The complex is made up of a four-sided compound composed of a thick curtain wall with quite a wide parapet walkway, so as to leave room for the artillery. At the four corners are: the robust tower facing the sea, a small bastion in the opposite corner, and two other bastions with circular sentry boxes (one with cupola roofing, the other unroofed). The base of the compound has sloping walls reinforced at the corners and marked by a stone belt-course. The outwardly projecting tower has a height three times that of the enclosure and, at the peak, a series of arches on corbels. Forte delle Saline is therefore something of a hybrid between the tall, medieval-style tower and the low, robust curtain walls in response to the introduction of the cannon to the art of war, which prescribed the construction of architectural structures resistant to enemy fire, and able to permit cannons to fire at eye level.

The building inside the enclosure was used as a barracks of the Guardia di Finanza until 1962. Today, the entire complex is private property and serves as a private residence.


The Oasis of Orbetello


Forte delle Saline, Albinia
The Oasis of Orbetello includes three itineraries:

The first trail is a birdwatching path. It is accessible from September to April either independently or with a tour guide; along this path are 9 hideouts for birdwatching. The path is about 1.2 km long.

The second trail leads intoPatanella Woods. The path includes some observation points and is about 1km long. Accessible all year long through advance booking (guided tours available).

The third path is a hiking trail that connects the visitor centre (Ceriolo) to Patanella woodland: the path is about 3 km and crosses various habitats. Accessible year-round by booking a guided tour.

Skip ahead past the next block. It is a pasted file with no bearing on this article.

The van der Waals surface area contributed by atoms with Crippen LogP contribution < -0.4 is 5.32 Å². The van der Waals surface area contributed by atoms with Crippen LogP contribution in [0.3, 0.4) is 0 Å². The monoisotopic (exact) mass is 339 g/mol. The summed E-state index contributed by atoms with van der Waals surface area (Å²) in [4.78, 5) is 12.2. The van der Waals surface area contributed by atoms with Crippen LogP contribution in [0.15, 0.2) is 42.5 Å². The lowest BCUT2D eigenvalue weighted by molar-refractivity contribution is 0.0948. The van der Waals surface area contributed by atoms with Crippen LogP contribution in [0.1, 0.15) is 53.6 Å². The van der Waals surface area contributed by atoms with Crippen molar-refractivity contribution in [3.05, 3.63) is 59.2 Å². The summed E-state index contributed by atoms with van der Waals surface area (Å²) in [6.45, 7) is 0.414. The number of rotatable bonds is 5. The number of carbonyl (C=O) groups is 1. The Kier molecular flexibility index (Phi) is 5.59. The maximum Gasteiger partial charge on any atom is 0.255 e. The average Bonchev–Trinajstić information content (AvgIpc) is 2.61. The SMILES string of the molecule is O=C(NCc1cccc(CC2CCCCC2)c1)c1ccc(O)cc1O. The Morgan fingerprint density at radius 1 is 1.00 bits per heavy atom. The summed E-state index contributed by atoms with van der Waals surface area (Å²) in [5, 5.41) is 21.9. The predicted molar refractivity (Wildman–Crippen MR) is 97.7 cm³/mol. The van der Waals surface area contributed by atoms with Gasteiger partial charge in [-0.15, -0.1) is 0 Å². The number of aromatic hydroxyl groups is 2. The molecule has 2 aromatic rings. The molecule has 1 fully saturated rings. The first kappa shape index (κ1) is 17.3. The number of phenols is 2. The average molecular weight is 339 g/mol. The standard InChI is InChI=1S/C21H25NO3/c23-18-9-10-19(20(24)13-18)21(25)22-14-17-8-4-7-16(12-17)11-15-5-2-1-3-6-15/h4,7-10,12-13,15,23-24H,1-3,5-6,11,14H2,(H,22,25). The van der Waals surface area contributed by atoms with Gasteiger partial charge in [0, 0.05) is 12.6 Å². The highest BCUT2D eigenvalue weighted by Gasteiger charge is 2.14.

There is also a small nature trail next to the Giannella farmhouse where it is possible to see an exhibition on wetlands.
Paths are equipped with information boards that provide information on the oasis and species identification guidelines.


  Mappa Tombolo Feniglia
Map Tombolo Feniglia

Galería Fotográfica della Costa Toscana

Gallería Fotográfica della Costa Toscana


Porto commerciale del valle   Porto Ercole - Vista fortezza dalla rocca 2.JPG   Monte Argentario - Vista della giannella 2.jpg

Porto San Stefano


  Porto Ercole - Vista fortezza dalla rocca   Monte Argentario - Vista della giannella



Tombolo feniglia   Porto Ercole Filippo   View of Osa Beach in Orbetello

Tombolo di Feniglia visto da Forte Stella sul Monte Argentario. In primo piano in basso Porto Ercole




Porto Ercole


  View of Osa Beach in Orbetello

Enlarge map Orbetello

Cicloturismo in Maremma | Giro del Monte Argentario | Orbetello - Porto Ercole - Punta Avvoltore - Strada Panoramica - Porto Santo Stefano - Orbetello



Holiday Accommodation Tuscany

Holiday homes in the Tuscan Maremma | Holiday home Podere Santa Pia